••  Lana Del Rey’s journey to this stardom was a long, steady climb. Born as Elizabeth Woolridge Grant in New York City to a pair of wealthy parents, she was raised in Lake Placid, not starting to pursue music until she was out of high school and living with her aunt and uncle on Long Island. Her uncle taught her how to play guitar and soon she was writing songs and playing New York clubs, sometimes under the name Lizzy Grant. While she attended Fordham University, she continued to play music and she started getting serious around 2005. In April of that year, a CD of originals was registered under her birth name with the U.S. Copyright Office and she recorded elsewhere, finishing up an unreleased folky album called Sirens under the name May Jailer. Reverting to the name Lizzy Grant, she signed with 5 Points Records in 2006, recording an EP called Kill Kill with producer David Kahne, who would prove to be her first pivotal collaborator. Kill Kill appeared digitally in 2008 and over the next two years Grant became Lana Del Rey, digitally releasing a full self–titled album under that name in 2010. Not long after its release, she teamed with managers Ben Mawson and Ed Millett, who helped her separate from 5 Points (rights to her recordings reverted back to her) and moved to England, where she began crafting the Lana Del Rey persona.
••  The first unveiling of Lana Del Rey arrived in 2011 via YouTube videos that quickly became a viral sensation, led by the moody, murky “Video Games” and followed by “Blue Jeans.” Much of her success was limited to the Internet but it soon started to spill over into the pop culture of the U.K. By the fall of that year, she released "Video Games” on Stranger Records, an independent division of Interscope/Polydor, in the U.K. and she won the Next Big Thing trophy at the Q Awards. Lana Del Rey’s full–fledged debut album, Born to Die, appeared to considerable anticipation in January 2012. Greeted to mixed reviews, Born to Die’s launch also suffered a setback after LDR’s halting appearance on Saturday Night Live on January 14, 2012 but that apparent stumble ultimately had the effect of raising Lana Del Rey’s profile and soon Born to Die became a steady seller. That November, LDR released the Paradise EP — at eight tracks and 33 minutes, it was essentially a mini–LP; some pressings bundled Paradise with Born to Die — which, supported by the single “Ride,” charted at ten in the U.S.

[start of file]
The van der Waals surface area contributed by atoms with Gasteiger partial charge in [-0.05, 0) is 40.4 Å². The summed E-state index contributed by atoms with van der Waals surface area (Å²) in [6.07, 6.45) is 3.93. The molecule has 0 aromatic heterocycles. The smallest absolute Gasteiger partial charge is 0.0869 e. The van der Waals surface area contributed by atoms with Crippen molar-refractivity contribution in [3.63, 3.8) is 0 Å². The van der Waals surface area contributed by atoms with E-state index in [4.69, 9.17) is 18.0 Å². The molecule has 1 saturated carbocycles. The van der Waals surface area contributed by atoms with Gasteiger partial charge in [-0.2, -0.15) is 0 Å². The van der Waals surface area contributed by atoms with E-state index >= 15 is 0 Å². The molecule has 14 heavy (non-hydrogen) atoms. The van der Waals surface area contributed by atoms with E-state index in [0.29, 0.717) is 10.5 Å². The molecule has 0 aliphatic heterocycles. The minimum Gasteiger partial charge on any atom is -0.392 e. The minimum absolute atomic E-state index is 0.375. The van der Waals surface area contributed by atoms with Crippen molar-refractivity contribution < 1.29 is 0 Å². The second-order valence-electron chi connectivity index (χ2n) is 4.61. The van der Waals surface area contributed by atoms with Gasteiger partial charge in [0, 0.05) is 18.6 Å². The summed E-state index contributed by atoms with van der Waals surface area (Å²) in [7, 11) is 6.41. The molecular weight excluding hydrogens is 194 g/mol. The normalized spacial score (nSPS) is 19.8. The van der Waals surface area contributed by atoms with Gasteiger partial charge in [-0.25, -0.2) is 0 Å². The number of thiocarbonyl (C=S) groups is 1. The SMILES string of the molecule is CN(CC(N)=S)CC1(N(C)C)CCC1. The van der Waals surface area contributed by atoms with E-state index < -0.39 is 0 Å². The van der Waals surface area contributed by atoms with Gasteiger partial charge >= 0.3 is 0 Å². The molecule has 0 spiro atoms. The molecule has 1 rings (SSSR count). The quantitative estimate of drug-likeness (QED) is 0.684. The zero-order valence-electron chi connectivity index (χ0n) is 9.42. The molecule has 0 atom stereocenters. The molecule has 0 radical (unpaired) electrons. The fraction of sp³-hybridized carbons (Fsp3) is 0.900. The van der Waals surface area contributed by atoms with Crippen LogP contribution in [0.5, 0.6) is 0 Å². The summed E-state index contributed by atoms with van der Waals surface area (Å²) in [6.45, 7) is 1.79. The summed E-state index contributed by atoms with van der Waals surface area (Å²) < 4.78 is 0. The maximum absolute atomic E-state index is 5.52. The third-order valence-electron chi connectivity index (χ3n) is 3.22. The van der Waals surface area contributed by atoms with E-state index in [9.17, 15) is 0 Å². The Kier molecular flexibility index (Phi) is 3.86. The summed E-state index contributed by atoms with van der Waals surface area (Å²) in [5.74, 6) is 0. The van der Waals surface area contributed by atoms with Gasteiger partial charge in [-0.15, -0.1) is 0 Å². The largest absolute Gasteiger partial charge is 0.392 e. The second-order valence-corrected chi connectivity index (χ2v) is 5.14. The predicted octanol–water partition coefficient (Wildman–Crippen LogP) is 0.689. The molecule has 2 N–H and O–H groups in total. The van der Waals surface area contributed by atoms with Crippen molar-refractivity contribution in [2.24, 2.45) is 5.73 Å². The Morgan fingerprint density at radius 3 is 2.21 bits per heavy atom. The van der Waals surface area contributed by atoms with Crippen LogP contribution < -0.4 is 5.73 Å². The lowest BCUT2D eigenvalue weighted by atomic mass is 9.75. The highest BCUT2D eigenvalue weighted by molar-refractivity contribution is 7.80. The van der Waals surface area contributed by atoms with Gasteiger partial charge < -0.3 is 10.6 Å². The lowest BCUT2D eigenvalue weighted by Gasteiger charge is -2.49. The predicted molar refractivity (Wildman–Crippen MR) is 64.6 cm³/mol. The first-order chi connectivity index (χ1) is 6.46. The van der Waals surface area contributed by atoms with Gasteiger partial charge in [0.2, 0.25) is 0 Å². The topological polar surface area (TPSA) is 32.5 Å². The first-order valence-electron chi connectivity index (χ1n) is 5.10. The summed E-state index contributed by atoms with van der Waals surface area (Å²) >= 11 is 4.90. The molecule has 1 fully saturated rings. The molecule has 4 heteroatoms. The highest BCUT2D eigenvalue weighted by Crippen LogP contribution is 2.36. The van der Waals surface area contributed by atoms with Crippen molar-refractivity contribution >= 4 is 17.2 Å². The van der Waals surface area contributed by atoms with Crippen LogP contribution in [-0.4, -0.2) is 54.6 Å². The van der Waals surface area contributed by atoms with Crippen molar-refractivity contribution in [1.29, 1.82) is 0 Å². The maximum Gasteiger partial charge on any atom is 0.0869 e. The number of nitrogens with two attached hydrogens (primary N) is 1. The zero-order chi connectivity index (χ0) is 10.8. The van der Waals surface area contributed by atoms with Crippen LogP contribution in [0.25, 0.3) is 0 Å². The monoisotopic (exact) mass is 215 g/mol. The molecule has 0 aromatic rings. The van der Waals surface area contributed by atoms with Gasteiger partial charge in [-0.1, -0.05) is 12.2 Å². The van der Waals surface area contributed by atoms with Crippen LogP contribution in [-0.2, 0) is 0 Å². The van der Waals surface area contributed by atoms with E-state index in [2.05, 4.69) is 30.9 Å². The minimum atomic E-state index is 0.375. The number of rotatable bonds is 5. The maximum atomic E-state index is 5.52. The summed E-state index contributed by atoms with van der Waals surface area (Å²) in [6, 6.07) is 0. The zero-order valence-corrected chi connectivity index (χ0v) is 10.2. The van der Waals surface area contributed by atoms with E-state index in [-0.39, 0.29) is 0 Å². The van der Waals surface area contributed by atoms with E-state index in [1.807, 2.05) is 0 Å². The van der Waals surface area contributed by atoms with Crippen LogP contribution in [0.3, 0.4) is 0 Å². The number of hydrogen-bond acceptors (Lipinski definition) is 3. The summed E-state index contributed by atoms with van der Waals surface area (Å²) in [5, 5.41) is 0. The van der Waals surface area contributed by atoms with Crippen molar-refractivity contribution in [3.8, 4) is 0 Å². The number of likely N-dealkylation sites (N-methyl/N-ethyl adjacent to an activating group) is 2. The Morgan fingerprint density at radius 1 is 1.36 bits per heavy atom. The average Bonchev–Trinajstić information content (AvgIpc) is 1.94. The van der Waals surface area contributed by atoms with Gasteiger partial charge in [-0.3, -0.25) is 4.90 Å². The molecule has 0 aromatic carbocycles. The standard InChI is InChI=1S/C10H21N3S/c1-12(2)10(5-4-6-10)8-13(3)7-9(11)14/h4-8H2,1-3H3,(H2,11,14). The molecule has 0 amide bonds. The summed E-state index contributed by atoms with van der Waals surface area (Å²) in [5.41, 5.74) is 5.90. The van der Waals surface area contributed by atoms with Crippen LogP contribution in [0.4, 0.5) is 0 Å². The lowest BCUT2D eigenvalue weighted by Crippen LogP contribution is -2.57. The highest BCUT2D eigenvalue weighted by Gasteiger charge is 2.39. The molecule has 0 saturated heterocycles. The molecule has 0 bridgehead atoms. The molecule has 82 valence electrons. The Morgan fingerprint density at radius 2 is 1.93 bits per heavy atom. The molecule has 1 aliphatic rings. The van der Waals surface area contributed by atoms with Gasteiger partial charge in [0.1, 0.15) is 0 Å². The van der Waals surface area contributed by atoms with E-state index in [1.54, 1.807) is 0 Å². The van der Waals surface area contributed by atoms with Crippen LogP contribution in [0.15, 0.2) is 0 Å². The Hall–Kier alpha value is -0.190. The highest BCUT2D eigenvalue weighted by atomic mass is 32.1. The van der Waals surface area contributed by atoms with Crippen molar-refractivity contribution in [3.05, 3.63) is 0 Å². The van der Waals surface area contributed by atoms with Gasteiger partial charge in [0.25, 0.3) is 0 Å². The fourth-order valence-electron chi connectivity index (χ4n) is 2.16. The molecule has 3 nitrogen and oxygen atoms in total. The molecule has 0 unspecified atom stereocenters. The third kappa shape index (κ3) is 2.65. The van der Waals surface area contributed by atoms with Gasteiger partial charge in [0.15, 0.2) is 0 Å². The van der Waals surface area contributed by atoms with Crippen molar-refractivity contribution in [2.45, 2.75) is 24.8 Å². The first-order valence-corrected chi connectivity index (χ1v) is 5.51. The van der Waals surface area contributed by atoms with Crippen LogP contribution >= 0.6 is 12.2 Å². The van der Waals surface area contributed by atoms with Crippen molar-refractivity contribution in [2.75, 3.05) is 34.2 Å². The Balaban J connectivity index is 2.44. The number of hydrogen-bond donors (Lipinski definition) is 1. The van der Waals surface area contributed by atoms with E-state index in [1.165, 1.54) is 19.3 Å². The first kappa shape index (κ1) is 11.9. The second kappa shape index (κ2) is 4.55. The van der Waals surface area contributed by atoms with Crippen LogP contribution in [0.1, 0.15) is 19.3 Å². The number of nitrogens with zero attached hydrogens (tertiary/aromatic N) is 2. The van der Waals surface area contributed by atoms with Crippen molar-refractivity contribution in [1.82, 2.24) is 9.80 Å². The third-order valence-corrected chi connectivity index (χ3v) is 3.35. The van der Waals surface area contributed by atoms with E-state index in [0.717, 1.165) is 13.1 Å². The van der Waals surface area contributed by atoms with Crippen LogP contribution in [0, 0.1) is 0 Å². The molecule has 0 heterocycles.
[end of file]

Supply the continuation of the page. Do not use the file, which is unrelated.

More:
••  Throughout 2013, various singles and videos surfaced — these included a cover of Leonard Cohen’s “Chelsea Hotel #2,” as well as a cover of Lee Hazlewood’s “Summer Wine” performed with her then–boyfriend Barrie–James O’Neill — but her biggest release of the year was the new song “Young and Beautiful,” penned for Baz Luhrmann’s adaptation of The Great Gatsby. Ultimately, this single was overshadowed by Cedric Gervais’ remix of Born to Die’s “Summertime Sadness,” a remix that turned the song into her first Top Ten hit in the U.S. At the end of 2013, Lana Del Rey released a short film called Tropico, which was accompanied by an EP of the same name. All of these releases — including a cover of the Disney standard “Once Upon a Dream” for the Disney film Maleficent — kept LDR in the spotlight as she worked on her second album. Lana Del Rey hired Dan Auerbach, the leader of Ohio blues–rockers the Black Keys, to produce the majority of Ultraviolence, the sophomore set that appeared in June 2014, preceded by the singles “West Coast,” “Shades of Cool,” “Ultraviolence,” and “Brooklyn Baby.” Ultraviolence found a more receptive initial audience than Born to Die: not only were the reviews positive, so were the sales, with the album debuting at number one in both the U.S. and the U.K. Ultimately, Ultraviolence didn’t generate hits as big as Born to Die but it performed the crucial task of elevating Lana Del Rey’s critical reputation, illustrated by her selection to sing the title song for Tim Burton’s 2014 bid for an Oscar, Big Eyes.
••  Lana Del Rey wasted no time following Ultraviolence. During the first months of 2015, she worked on a third full–length album and announced a co–headlining summer 2015 tour with Courtney Love. As the summer wound to a close, Lana Del Rey announced the September release of Honeymoon, an album she said is “very different from the last one and similar to the first two, Born to Die and Paradise.” Her claim was borne out by the album’s first two singles, “High by the Beach” and “Terrence Loves You.” Honeymoon saw release on September 18, 2015.
••  http://www.allmusic.com/
Website: http://lanadelrey.com/
Discography:
••  Lana Del Ray (2010)
••  Born to Die (2012)
••  Ultraviolence (2014)
••  Honeymoon (2015)
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Lana Del Rey
Ultraviolence (January 1/June 13, 2014) [Limited Edition]